Survey Says… Blended Learning

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Last week the Elementary Tech Integration team surveyed the staff regarding various examples of Blended Learning. In seven different scenarios, teachers were depicted using different types of technology in different ways. The survey was a simple Yes- this is an example of Blended Learning, or No- it is not. While we were glad to see about half of the staff had a solid understanding and correctly categorized the scenarios, that left approximately 60 of our teachers puzzled- a number we would like to improve.

The following afternoon at an all staff technology training, we reviewed the different case studies, provided the answers the staff had chosen- and then showed the “correct answer”, including a brief explanation for why. There were some murmurs among teachers and clarifying questions about why an answer was/was not Blended Learning. Lingering questions even continued the next day. What we tried to convey, was that the case studies needed to be read in black and white. The person answering the question could not insinuate or infer more than what was in words for the particular scenario. Sure, by implementing best practices, a teacher would follow up and adjust his/her teaching based on the results from a formative assessment/response tool. However, if the the example did not state this, one could not assume this was the case. This helped resolve some confusion, while some teachers held firm in their belief, or disbelief, with the answers we provided. Regardless, teachers left this portion of the professional development afternoon thinking at a deeper level about the meaning of Blended Learning and their use of technology to support student learning experiences. Feel like testing your knowledge? Click through the slides below, questions begin on slide 7.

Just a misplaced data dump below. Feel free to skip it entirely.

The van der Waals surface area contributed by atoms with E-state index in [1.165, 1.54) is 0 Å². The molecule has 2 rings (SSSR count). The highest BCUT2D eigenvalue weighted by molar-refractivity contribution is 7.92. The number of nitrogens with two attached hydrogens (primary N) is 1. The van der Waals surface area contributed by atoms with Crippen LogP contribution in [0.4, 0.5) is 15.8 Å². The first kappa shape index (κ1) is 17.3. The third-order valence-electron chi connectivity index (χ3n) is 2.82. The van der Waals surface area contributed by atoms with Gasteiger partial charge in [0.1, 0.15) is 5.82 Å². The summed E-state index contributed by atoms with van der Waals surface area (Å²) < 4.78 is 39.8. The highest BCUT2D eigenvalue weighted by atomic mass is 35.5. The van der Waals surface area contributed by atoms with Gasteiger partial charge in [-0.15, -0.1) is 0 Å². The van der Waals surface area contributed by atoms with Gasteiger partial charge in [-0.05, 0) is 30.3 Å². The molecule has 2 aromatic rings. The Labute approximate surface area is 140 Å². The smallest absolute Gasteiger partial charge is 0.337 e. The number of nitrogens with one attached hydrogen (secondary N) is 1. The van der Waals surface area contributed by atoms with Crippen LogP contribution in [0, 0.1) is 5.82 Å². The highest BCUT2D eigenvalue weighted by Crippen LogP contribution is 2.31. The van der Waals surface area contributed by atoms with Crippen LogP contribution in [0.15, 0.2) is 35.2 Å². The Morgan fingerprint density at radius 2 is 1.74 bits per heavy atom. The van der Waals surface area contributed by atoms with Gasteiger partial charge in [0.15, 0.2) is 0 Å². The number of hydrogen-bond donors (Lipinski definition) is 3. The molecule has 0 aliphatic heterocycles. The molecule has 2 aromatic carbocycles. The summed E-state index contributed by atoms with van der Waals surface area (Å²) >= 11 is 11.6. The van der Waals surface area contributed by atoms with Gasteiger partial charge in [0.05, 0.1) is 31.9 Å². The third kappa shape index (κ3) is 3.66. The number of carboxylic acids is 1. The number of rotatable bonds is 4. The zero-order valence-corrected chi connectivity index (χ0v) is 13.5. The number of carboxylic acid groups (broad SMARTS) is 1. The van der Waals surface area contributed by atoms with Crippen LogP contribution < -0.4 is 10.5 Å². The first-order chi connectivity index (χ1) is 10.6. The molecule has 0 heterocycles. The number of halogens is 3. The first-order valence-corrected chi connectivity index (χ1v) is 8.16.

The second section of the meeting included a modified version of Family Feud- in order to review ASFM’s six strands of Blended Learning. Two teaching teams were called to the front of the room to have a face-to-face challenge of identifying the strand of blended learning, based on a technology tool being used in yet another case study. Theme music, clapping, and cheering endured as the energy in the room increased and teachers became anxious to participate. The six strands were uncovered correctly and much quicker than anticipated (just one mistake was made)! However, due to the excitement and noise, not all of the questions could be heard by the audience, and in addition, some eager participants were aware of the answer prior to the question being read in its entirety. Teachers chimed in, answered the question, and we moved on. Upon reflection, we could have asked participants to wait for the question to be read before chiming in, or stated the question fully after the answer had been given. We wanted to be sure teachers were clear on the tools and their correlating strands. However during the excitement of the moment, the opportunity for adjustments was overlooked- and therefore, below I am including the six different questions and answers.

Sandbox Drawing

Below you can view the Google Slide presentation we used to accompany the Family Feud game. The slide is interactive/animated based on where you click- so it may seem a bit clunky for viewing purposes. If you’d like to have a copy of our template, click here to personalize your own game show.

 

To culminate the afternoon, we asked teacher teams to reflect on their progress with Blended Learning by creating three different memes- representing a struggle, success, and next step. The idea stemmed from a session from the Live Curious, Go Beyond conference (2017), where I learned about the “Not So Standardized Assessment” with Mary Wever and Candace Marcotte. Using a unique (and fun) way to reflect on Blended Learning, teachers were also exposed to a type of assessment they may find valuable within their context. While we had varying levels of interpretation and comfort using a technology tool like this, there was 100% participation. You can review a selection of the memes in the slides below.

Overall, the afternoon provided some time for teacher learning, exploring, creating, sharing, and reflecting- something so beneficial but often difficult to manage given the busy lives of teachers! Regardless, it is important to carve out and dedicate time to digging deeper and reflecting on our practices as educators.

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